- Sick of It
- Good to Be Alive
- Not Gonna Die
- Circus for a Psycho
- American Noise
- Madness in Me
- Fire and Fury
- My Religion
- Hard to Find
- What I Believe
- Battle Cry (Deluxe edition only)
- Everything Goes Black (Deluxe edition only)
- Freakshow (Deluxe edition only)
Perhaps the best kept secret in the music world last year was that Skillet became one of only three bands to achieve platinum status. For a band that released their first album in 1996 and has spent most of their career in the niche Christian rock market, this is quite a statement to make. Gone are the days when a few dozen pan-heads would meet at their local Church to hear Skillet sing grunge rock anthems like “Gasoline” or modern worship songs such as can be found on Ardent Worship. Now Skillet is co-headlining massive arenas with bands like Shinedown. Skillet’s mainstream success is certainly now undeniable.
Produced by Howard Benson (RED, P.O.D., Blindside), Rise follows the Grammy-nominated Awake and is being released on Atlantic Records. The fear many have with such strings of success on “secular” labels and in “mainstream” markets, is that either the band themselves will stray from their solid faith (and there is not a good track record overall in that department) or that their message will get watered down to obscurity in the process. Certainly, tracks such as “My Religion” could give credence to this fear. Sharing more than a little in common with Backstreet Boys protege Krystal’s track of the same name (from way back in 2001), “My Religion” could leave the listener open to interpret “You are my religion” into any sort of “spirituality” they wanted. That is…if not for the context of the rest of the album.
Allow me to assuage any fears of Skillet slipping into heresy. Rise is an album that is boldly devoted from start to finish. In fact, the final “act” of the album includes a few songs that would not find themselves out of place on an Ardent Worship album, something pan-heads have been waiting over a decade for the band to return to.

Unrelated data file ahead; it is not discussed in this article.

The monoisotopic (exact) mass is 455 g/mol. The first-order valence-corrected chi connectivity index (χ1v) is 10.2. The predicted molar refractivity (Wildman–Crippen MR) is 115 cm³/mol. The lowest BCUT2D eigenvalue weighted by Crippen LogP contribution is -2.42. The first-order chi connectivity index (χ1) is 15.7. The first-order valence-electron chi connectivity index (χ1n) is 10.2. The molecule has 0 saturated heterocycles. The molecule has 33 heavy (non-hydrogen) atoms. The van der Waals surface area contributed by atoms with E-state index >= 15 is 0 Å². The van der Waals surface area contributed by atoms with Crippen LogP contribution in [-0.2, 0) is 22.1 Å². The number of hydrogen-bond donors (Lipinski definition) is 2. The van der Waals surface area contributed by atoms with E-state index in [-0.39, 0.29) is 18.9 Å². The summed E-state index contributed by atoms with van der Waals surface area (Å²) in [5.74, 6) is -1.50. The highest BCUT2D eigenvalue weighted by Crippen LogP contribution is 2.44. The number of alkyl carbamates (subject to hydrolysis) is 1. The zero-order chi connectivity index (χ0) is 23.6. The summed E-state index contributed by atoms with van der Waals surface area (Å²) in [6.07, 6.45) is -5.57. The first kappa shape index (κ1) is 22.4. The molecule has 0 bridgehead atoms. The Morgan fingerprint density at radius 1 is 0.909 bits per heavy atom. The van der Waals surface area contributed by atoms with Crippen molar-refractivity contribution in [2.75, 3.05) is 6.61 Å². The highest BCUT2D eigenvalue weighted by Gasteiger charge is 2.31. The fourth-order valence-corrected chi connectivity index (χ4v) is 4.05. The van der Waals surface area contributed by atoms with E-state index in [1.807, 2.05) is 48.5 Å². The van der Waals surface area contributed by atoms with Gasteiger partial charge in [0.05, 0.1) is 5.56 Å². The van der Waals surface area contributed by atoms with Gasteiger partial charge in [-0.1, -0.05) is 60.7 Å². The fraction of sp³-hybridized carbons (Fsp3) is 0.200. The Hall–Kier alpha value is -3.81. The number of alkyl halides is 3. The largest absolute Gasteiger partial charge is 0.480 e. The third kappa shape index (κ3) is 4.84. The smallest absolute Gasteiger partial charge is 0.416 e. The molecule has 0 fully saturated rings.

Rise is a concept album that looks at a “typical american teen” as she/he faces the pains of the world around her. But it is so much more than just that. In a world filled increasingly with the many horrors that play before the listener’s ears in the opening song, Rise is also a challenge to seek the One true face of redemption. Despite their mainstream success, Skillet is not afraid to boldly point the listener to the only true place such healing may be found.
As a concept, the album is broken up into the typical “three acts” you find in story telling. The opening act (from “Rise” to “Not Gonna Die”) sees the teen face the trials of the world with confidence and optimism. The second act (“Circus for a Psycho” to “Madness in Me”) sees the character come to grips with the horrors of this world, their own failures, and whether anyone can stand in this evil time. The final act (starting with the reading of Isaiah 53 at the end of “Madness in Me” and going through the conclusion of the album) boldly shows the source of true redemption and the only One who has/can truly overcome the world.
Musically, Rise incorporates the now signature sounds Skillet has honed since Collide (and includes some synths that have a faint Alien Youth feel), yet it is not afraid to explore deeper instrumentation at the same time. While tracks like “Rise” and “Sick of It” could fit on either Comatose or Alive without variation, others, most notably “My Religion,” are animals all their own. While Skillet has become notable for their use of keyboards, synths, and impressive female drummers, these elements become even more prominent on Rise. And then there are the interludes/transitions that follow at the end of many of the songs and tell/further the story. These include everything from choirs, to spoken word, and other varied elements.